DAVID J. CORD
Collaboration between research and industry is attracting international companies to Finland.
FINNISH expertise in neuroscience is attracting more attention from international investors. Spurred on by a historically close relationship between academia and industry, global players are taking a look at the commercial applications of Finnish research of the nervous system.
Much of the global attention comes from Finnish participation in international events in the field. The next major gathering is in San Francisco early in May. Dr. Tomi Rantamäki, Coordinator for the Finnish Neurodegeneration Initiative, is looking forward to the conference.
“I enjoy meeting both researchers and investors,” he says. “I will show our new methods, new academic articles and our new findings. I want to show people that our researchers are excellent, efficient and easy to work with.”
Rantamäki himself is an accomplished researcher. He specialises in neuroplasticity and concentrates on examining stress-related and developmental disorders and their treatment. Rantamäki loves to talk about his work, so he fits beautifully into international conferences.
“Much of what is done in Finland is recognised in the scientific world, but big companies may not know about it,” Rantamäki explains. “We want to get people in industry interested and show them how ideas can be brought to life more efficiently.”
As a success story he cites Neurotar, a company that was conceived in the University of Helsinki. Now that Finland has a good track record of taking research into commercial applications, Rantamäki wants to bring more global companies in the field to the greater Helsinki area.
“We want to work together with industry and show how people can benefit from basic research,” Rantamäki continues. “Many researchers already have patents that could be used in collaboration with big international companies.”
Finnish researchers are also eager to bring international players to Helsinki. A delegation from Massachusetts recently visited the Viikki Biocenter. The University of Helsinki has concentrated its basic and applied biological research at the Viikki campus, where Dr. Kai Kaila heads the Neurobiology research program.
High on the agenda for future events is the European Neurotech Investing & Partnering Summit to be held in Helsinki during September. Organisers plan to introduce new product licensing and partnering opportunities, show what venture and strategic investors are searching for, and discuss international markets. In addition, participants will study emerging technologies, new companies and new research.
Discussion will include next generation treatments for Alzheimer’s, addiction, anxiety, depression, pain, sensory disorders, obesity, stroke, schizophrenia, sleep disorders, epilepsy, multiple sclerosis, Parkinson’s, and brain and spinal cord injuries.
Dr. Mart Saarma, Chairman of the Institute of Biotechnology and winner of the prestigious Nordic Science Prize, is on the advisory board for the September event. Supported by Greater Helsinki Promotion, the event will bring international neuroscience investors and key persons to Helsinki.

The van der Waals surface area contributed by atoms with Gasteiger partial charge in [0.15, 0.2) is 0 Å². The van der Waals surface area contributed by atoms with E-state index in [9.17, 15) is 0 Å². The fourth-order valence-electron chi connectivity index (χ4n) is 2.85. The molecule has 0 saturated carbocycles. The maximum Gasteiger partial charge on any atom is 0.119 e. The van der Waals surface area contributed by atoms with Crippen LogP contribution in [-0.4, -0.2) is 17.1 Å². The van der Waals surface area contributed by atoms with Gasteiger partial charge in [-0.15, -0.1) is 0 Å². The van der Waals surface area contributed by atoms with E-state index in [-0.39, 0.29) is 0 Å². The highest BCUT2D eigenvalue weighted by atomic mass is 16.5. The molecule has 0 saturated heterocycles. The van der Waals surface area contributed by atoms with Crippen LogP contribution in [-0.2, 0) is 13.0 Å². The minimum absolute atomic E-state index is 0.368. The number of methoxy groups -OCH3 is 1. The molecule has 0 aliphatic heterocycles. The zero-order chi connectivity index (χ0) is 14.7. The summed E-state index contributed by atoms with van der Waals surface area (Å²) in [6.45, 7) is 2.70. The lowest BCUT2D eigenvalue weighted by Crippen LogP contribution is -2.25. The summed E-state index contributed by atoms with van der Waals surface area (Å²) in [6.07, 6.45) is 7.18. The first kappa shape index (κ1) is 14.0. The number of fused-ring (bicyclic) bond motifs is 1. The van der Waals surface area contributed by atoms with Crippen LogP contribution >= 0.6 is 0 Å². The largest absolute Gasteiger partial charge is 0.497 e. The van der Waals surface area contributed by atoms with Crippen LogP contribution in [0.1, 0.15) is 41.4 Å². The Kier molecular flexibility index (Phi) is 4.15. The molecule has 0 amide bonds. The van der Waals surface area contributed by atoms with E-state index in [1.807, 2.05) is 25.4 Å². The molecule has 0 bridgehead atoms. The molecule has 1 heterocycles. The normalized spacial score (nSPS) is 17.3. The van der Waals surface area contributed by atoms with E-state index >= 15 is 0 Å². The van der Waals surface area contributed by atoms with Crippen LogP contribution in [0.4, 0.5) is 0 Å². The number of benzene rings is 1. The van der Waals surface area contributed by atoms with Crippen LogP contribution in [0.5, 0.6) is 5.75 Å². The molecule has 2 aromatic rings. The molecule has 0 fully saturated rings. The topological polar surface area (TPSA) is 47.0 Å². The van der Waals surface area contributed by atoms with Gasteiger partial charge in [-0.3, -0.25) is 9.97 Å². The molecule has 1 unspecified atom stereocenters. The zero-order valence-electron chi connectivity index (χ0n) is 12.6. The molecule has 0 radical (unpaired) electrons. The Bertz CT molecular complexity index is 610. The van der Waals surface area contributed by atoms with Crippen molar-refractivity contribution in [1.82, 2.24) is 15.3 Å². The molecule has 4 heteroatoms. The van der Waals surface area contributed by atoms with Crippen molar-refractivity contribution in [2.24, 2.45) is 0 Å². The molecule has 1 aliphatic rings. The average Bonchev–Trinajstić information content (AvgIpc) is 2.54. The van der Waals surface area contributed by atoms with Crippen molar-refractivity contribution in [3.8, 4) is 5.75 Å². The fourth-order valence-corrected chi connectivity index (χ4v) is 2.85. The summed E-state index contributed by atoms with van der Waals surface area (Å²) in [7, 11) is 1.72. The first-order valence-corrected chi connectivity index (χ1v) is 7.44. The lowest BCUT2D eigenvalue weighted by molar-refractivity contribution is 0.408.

“Modern biology and biomedicine has developed so fast there is a need for closer collaboration,” says Saarma. “One of the best-selling drugs at the pharmaceutical company Orion is Comtess, a Parkinson’s drug. Scientists at the University of Helsinki and the Institute of Biotechnology were intimately involved in its development. Every day we hear positive news: new agreements are being signed with big biotech companies or new products are being released.”
Besides extolling the benefits of Finnish neuroscience, Saarma loves the Helsinki area. An immigrant from Estonia, he could have picked any place in the world in which to work but chose Helsinki.
“Helsinki is a great city in which to live,” Saarma continues. “I bike eight kilometres to work, and most of the way is on a special bike road. I only have to cross the street twice. In the winter I ski to work on a path lit by the city of Helsinki. On my way I go through wonderful nature in the centre of an urban area. Name me another city in Europe where one can do this. I think this is great quality of life.”
Case study: Neurotar
Born from Finnish academia, Neurotar is a contract research organisation. It provides small animal imaging services based on in vivo two-photon microscopy to both commercial and research organisations. The service is used in preclinical research and clinical trials. The most common applications include studies on Alzheimer’s, migraine, multiple sclerosis, stroke, skin disorders, brain or skin tumours, as well as the effects of drugs on the central nervous system.
Neurotar secured private financing and participated in Finnish government programs for new entrepreneurs, such as TEKES, Tuli and Pharma Mentor projects, and Culminatum’s BioBooster. Late in 2010 it moved into new office and lab space at the Helsinki Science and Business Center, and early this year it partnered with Olympus European Microscopy to co-market the firm’s unique services.